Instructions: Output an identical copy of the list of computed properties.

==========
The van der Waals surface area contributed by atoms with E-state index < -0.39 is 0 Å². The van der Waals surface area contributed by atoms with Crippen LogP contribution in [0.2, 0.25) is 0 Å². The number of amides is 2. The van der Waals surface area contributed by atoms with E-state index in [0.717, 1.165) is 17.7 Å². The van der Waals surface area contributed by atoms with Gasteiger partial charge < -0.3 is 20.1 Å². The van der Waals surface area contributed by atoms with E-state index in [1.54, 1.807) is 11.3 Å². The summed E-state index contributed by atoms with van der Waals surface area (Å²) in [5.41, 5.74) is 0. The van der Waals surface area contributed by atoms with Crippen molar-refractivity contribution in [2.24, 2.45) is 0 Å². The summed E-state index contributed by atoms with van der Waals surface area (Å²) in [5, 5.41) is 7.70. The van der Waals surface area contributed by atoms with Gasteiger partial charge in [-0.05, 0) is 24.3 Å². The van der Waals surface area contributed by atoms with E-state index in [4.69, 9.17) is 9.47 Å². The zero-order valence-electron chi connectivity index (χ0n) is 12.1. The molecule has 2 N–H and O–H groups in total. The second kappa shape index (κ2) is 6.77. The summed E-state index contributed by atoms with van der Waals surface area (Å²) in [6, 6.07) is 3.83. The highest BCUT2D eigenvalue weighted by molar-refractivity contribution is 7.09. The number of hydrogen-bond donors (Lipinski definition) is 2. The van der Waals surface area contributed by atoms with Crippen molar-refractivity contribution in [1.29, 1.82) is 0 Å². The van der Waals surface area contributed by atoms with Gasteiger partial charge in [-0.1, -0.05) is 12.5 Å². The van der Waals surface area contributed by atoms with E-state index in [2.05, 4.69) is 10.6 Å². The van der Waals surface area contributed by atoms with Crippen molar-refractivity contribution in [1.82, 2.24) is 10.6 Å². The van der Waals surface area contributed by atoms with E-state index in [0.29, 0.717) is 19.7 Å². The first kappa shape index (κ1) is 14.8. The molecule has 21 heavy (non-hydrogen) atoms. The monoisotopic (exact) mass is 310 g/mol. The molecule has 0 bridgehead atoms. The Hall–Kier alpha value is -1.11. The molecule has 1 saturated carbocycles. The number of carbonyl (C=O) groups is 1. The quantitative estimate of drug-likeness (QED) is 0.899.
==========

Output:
The van der Waals surface area contributed by atoms with E-state index < -0.39 is 0 Å². The van der Waals surface area contributed by atoms with Crippen LogP contribution in [0.2, 0.25) is 0 Å². The number of amides is 2. The van der Waals surface area contributed by atoms with E-state index in [0.717, 1.165) is 17.7 Å². The van der Waals surface area contributed by atoms with Gasteiger partial charge < -0.3 is 20.1 Å². The van der Waals surface area contributed by atoms with E-state index in [1.54, 1.807) is 11.3 Å². The summed E-state index contributed by atoms with van der Waals surface area (Å²) in [5.41, 5.74) is 0. The van der Waals surface area contributed by atoms with Crippen molar-refractivity contribution in [2.24, 2.45) is 0 Å². The summed E-state index contributed by atoms with van der Waals surface area (Å²) in [5, 5.41) is 7.70. The van der Waals surface area contributed by atoms with Gasteiger partial charge in [-0.05, 0) is 24.3 Å². The van der Waals surface area contributed by atoms with E-state index in [4.69, 9.17) is 9.47 Å². The zero-order valence-electron chi connectivity index (χ0n) is 12.1. The molecule has 2 N–H and O–H groups in total. The second kappa shape index (κ2) is 6.77. The summed E-state index contributed by atoms with van der Waals surface area (Å²) in [6, 6.07) is 3.83. The highest BCUT2D eigenvalue weighted by molar-refractivity contribution is 7.09. The number of hydrogen-bond donors (Lipinski definition) is 2. The van der Waals surface area contributed by atoms with Crippen molar-refractivity contribution in [1.29, 1.82) is 0 Å². The van der Waals surface area contributed by atoms with Gasteiger partial charge in [-0.1, -0.05) is 12.5 Å². The van der Waals surface area contributed by atoms with E-state index in [2.05, 4.69) is 10.6 Å². The van der Waals surface area contributed by atoms with Crippen molar-refractivity contribution in [1.82, 2.24) is 10.6 Å². The van der Waals surface area contributed by atoms with E-state index in [0.29, 0.717) is 19.7 Å². The first kappa shape index (κ1) is 14.8. The molecule has 21 heavy (non-hydrogen) atoms. The monoisotopic (exact) mass is 310 g/mol. The molecule has 0 bridgehead atoms. The Hall–Kier alpha value is -1.11. The molecule has 1 saturated carbocycles. The number of carbonyl (C=O) groups is 1. The quantitative estimate of drug-likeness (QED) is 0.899.